Dust collectors are essential for ensuring workers' health and safety in various industrial settings, and airlocks serve an important function within these systems. Before we look into the purpose behind airlocks, let's look first at how dust collection systems work.
How Do Dust Collection Systems Work?
Industrial dust collectors provide essential air pollution control in manufacturing, agricultural, and other commercial settings where particulates in the air can lead to safety hazards. They help keep the environment in and around industrial buildings safe by removing and controlling potentially harmful particulates emitted during production.
Dust collection systems filter contaminants out of the air to improve air quality. Though the specifics are different for each industry, as are the methods for extracting these pollutants, all have the same purpose. They work by drawing air through filters to remove dust and other particles, capturing and separating the contaminants before returning purified air back into the environment.
Dust collection systems play integral roles in:
* Chemical production
* Coal power plants
* Food processing
* Grain elevators
* Lumbermills and other woodworking facilities
* Metal processing plants
* Pharmaceutical manufacturing
* Recycling facilities
Dust collection systems consist of blowers, dust filters, filter-cleaning systems, dust-containment receptacles, and dust-removal systems. For dust collectors to operate most efficiently, dust containment receptacles--which store the contaminants removed from the air--must be isolated from the outside so that these contaminants cannot leak back out. To ensure this is the case, these receptacles must be connected directly to the rest of the machinery, or airlocks must be used.
The Importance of Airlocks
When looking at how industrial dust collection systems work, it's clear why airlocks are an essential part. Without an airlock, dust would simply escape via the discharge valve, essentially negating the whole system. For systems under vacuum--which are more commonly used--this lowers removal efficiency, as much of the dust returns to contaminate clean air. For pressurized systems, this allows air to blow dust everywhere, creating additional and unnecessary maintenance costs.
Besides the risk of contamination and the need for additional maintenance, there is a real danger of dust-related industrial accidents occurring. Airlocks help prevent explosions and fires caused due to dust, with specially designed rotary valves used to avoid this from happening. An example of this occurred in the not-so-distant past in an industrial building just northwest of Savannah, GA.
In February 2008, the Imperial Sugar Co. experienced an explosion and fire at its Port Wentworth packaging facility. The accident resulted in 14 deaths and 38 injuries, 14 of which were severe and life-threatening burns. The cause of this was later determined to be the result of an over-accumulation of combustible sugar dust throughout the building.
Under specific conditions, many types of material can combust. These include:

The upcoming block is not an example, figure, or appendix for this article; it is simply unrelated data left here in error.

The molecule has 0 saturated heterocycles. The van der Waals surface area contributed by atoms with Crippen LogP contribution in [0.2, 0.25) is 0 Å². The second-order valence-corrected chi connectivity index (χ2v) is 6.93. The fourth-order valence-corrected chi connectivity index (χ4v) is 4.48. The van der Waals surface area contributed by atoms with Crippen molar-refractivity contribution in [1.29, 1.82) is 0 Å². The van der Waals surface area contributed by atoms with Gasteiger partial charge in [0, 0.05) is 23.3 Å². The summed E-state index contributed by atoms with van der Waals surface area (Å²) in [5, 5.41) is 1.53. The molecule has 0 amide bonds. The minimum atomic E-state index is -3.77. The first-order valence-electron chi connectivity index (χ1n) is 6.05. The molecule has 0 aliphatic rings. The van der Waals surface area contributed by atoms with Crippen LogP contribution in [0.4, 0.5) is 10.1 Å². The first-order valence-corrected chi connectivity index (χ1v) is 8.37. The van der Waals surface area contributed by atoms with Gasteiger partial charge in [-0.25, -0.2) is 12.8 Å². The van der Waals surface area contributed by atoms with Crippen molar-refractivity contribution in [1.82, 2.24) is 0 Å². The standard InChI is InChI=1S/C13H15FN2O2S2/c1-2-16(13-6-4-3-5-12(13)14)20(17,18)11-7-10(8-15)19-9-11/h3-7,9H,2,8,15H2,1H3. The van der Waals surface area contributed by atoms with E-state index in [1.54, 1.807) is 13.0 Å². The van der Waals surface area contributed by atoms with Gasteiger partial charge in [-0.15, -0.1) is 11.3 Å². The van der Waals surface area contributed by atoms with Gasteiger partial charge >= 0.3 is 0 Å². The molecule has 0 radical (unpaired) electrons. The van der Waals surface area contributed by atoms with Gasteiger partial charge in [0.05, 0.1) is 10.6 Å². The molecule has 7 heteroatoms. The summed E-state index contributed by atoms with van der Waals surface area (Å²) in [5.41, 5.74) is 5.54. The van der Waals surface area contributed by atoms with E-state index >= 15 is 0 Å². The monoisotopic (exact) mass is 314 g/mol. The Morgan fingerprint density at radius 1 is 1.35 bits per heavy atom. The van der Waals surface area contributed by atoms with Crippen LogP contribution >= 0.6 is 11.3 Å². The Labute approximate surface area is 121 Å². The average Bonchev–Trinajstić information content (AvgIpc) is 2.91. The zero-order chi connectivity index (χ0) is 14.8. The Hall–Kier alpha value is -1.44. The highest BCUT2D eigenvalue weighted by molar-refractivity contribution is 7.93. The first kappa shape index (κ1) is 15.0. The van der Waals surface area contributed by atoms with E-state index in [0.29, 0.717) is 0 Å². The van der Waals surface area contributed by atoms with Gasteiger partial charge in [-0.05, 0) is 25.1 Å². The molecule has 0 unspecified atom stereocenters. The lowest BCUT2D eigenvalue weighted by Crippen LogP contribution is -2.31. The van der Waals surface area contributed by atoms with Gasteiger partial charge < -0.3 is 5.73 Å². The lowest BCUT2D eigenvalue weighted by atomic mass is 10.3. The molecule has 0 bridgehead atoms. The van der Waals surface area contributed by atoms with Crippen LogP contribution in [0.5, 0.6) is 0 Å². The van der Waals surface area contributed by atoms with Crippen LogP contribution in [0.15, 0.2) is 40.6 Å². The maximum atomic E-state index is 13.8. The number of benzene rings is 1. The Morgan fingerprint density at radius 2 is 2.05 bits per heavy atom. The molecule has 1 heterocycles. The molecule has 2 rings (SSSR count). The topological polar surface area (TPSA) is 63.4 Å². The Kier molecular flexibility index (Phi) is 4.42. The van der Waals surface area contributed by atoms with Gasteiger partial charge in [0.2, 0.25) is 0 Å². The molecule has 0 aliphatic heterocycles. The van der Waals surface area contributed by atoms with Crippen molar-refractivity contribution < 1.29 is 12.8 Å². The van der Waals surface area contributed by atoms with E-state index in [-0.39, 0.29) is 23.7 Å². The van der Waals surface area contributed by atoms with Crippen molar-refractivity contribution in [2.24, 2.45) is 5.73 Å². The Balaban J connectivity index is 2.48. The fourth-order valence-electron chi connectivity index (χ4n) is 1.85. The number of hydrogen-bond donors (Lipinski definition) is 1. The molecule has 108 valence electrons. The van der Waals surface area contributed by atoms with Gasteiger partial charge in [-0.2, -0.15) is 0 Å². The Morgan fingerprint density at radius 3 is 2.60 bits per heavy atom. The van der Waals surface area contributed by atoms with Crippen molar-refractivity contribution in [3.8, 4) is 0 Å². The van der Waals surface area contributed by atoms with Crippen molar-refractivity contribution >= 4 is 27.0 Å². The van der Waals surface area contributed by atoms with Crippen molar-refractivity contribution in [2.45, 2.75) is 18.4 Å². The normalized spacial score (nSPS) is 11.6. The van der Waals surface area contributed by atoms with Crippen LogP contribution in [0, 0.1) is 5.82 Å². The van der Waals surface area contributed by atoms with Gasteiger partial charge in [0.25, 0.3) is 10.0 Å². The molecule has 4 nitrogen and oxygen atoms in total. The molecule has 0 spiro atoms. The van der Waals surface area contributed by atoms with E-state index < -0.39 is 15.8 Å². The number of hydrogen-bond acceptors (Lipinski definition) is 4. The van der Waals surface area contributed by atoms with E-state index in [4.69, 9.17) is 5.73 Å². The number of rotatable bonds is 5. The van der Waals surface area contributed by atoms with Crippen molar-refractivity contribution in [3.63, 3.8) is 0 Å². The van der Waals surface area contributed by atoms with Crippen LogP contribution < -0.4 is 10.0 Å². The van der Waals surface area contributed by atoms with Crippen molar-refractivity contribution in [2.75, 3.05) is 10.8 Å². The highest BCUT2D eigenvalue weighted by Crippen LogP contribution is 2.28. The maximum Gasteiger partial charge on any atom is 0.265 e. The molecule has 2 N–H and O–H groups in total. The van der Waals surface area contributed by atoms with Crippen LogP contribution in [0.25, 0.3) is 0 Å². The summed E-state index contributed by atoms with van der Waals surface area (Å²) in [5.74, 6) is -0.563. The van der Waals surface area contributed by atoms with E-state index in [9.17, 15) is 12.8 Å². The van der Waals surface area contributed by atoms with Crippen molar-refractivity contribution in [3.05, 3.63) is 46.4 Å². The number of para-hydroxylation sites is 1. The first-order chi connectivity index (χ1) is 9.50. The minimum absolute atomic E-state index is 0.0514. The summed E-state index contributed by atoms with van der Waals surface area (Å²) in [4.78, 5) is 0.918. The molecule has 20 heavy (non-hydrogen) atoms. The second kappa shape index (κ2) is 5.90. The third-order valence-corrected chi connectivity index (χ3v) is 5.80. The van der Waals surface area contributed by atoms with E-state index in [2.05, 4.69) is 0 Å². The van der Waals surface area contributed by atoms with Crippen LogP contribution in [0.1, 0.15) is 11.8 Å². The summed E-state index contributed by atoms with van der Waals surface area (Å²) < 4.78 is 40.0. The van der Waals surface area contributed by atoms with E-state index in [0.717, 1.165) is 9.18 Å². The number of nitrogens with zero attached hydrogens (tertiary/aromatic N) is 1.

- Agricultural products (grains, egg whites, cornstarch, flour, sugar, potatoes, etc.)
- Chemical dust (from coal, sulfur, etc.)
- Metals and alloys (aluminum, bronze, zinc, etc.)
- Pesticides and herbicides
Furthermore, airlocks allow you to change the dust collection bin without shutting off the system. Without airlocks, the entire system needs to be shut down or the unit must operate without any isolation, contaminating the air.
Different Airlocks for Dust Collection Systems
Airlocks come in various designs. Generally, these use vacuums to separate the dust and prevent it from escaping, which helps protect exhaust fans, though certain systems pressurized dust collectors. Common types of airlocks for dust collectors include:
- Double dump valves
- Knife gate valves
- Rotary valves
- Trickle valves
These airlocks can additionally be categorized by whether they are low leakage (double dump and trickle valves) or continuous leakage, such as rotary valves. Rotary airlocks are most commonly used, while trickle valves offer the simplest solution. However they work, these valves all essentially work to prevent high-pressure air from leaking into and contaminating lower pressure environments.
Double dump valves--also known as double flap gates or double flap valves--are used in industrial applications to handle and discharge fibrous or chunky material in bulk. Used for both vacuum and pressurized environments, they serve as a transition point to keep the pressure constant over and under the valve. It's an ideal valve to use for abrasive or bulky material that tends to jam rotary feeders.
Knife gate valves work in some of the harshest environments, typically using a sharpened stainless-steel blade to cut through heavy liquids. It's used in wastewater treatment and in other applications where corrosion is an issue. These valves are generally not used to regulate flow unless specifically designed to do so.
Also used for other applications, rotary valves in dust collection systems are used to unload dust, transitioning waste material from a pressurized point--the dust collector--to an unpressurized point, such as the dust collection bin. It seals systems to keep air pressure from being lost and controls the flow of material from silos, hoppers, or bins into conveying systems or during processing.
Also known as vacuum valves, trickle valves are used to maintain airlock seals for dust collector hoppers in industrial dust collection applications, which they were initially developed. Trickle valves tend to be less expensive than rotary airlocks, as they don't require an external power source.
Jeff Spisak is regional airlock sales manager, Prater Industries Inc. (Bolingbrook, IL). For more information, call 877-247-5625 or visit www.praterindustries.com.